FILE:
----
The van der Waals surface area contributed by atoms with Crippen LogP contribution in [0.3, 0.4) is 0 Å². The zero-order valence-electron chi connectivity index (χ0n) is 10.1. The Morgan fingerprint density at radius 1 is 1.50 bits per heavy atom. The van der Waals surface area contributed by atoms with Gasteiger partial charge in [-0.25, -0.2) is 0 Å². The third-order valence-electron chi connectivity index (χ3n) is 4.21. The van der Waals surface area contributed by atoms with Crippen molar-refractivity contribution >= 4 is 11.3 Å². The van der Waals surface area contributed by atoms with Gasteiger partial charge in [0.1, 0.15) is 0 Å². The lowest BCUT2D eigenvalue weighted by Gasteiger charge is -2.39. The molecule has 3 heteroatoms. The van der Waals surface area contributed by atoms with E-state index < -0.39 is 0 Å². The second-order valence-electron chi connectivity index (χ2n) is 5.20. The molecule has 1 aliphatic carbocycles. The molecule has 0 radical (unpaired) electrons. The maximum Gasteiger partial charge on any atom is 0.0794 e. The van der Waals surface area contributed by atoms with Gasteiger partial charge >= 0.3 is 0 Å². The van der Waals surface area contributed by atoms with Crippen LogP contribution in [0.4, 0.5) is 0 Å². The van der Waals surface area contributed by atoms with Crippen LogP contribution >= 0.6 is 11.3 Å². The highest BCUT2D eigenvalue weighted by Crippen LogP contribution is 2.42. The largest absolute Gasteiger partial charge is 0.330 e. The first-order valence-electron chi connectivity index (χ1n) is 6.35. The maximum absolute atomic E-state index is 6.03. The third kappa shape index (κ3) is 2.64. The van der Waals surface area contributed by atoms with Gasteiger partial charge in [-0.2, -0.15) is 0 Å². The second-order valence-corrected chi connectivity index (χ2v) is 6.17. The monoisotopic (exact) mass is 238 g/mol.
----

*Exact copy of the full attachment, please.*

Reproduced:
The van der Waals surface area contributed by atoms with Crippen LogP contribution in [0.3, 0.4) is 0 Å². The zero-order valence-electron chi connectivity index (χ0n) is 10.1. The Morgan fingerprint density at radius 1 is 1.50 bits per heavy atom. The van der Waals surface area contributed by atoms with Gasteiger partial charge in [-0.25, -0.2) is 0 Å². The third-order valence-electron chi connectivity index (χ3n) is 4.21. The van der Waals surface area contributed by atoms with Crippen molar-refractivity contribution >= 4 is 11.3 Å². The van der Waals surface area contributed by atoms with Gasteiger partial charge in [0.1, 0.15) is 0 Å². The lowest BCUT2D eigenvalue weighted by Gasteiger charge is -2.39. The molecule has 3 heteroatoms. The van der Waals surface area contributed by atoms with E-state index < -0.39 is 0 Å². The second-order valence-electron chi connectivity index (χ2n) is 5.20. The molecule has 1 aliphatic carbocycles. The molecule has 0 radical (unpaired) electrons. The maximum Gasteiger partial charge on any atom is 0.0794 e. The van der Waals surface area contributed by atoms with Gasteiger partial charge >= 0.3 is 0 Å². The van der Waals surface area contributed by atoms with Crippen LogP contribution in [0.4, 0.5) is 0 Å². The van der Waals surface area contributed by atoms with Crippen LogP contribution >= 0.6 is 11.3 Å². The highest BCUT2D eigenvalue weighted by Crippen LogP contribution is 2.42. The largest absolute Gasteiger partial charge is 0.330 e. The first-order valence-electron chi connectivity index (χ1n) is 6.35. The maximum absolute atomic E-state index is 6.03. The third kappa shape index (κ3) is 2.64. The van der Waals surface area contributed by atoms with Gasteiger partial charge in [-0.2, -0.15) is 0 Å². The second-order valence-corrected chi connectivity index (χ2v) is 6.17. The monoisotopic (exact) mass is 238 g/mol.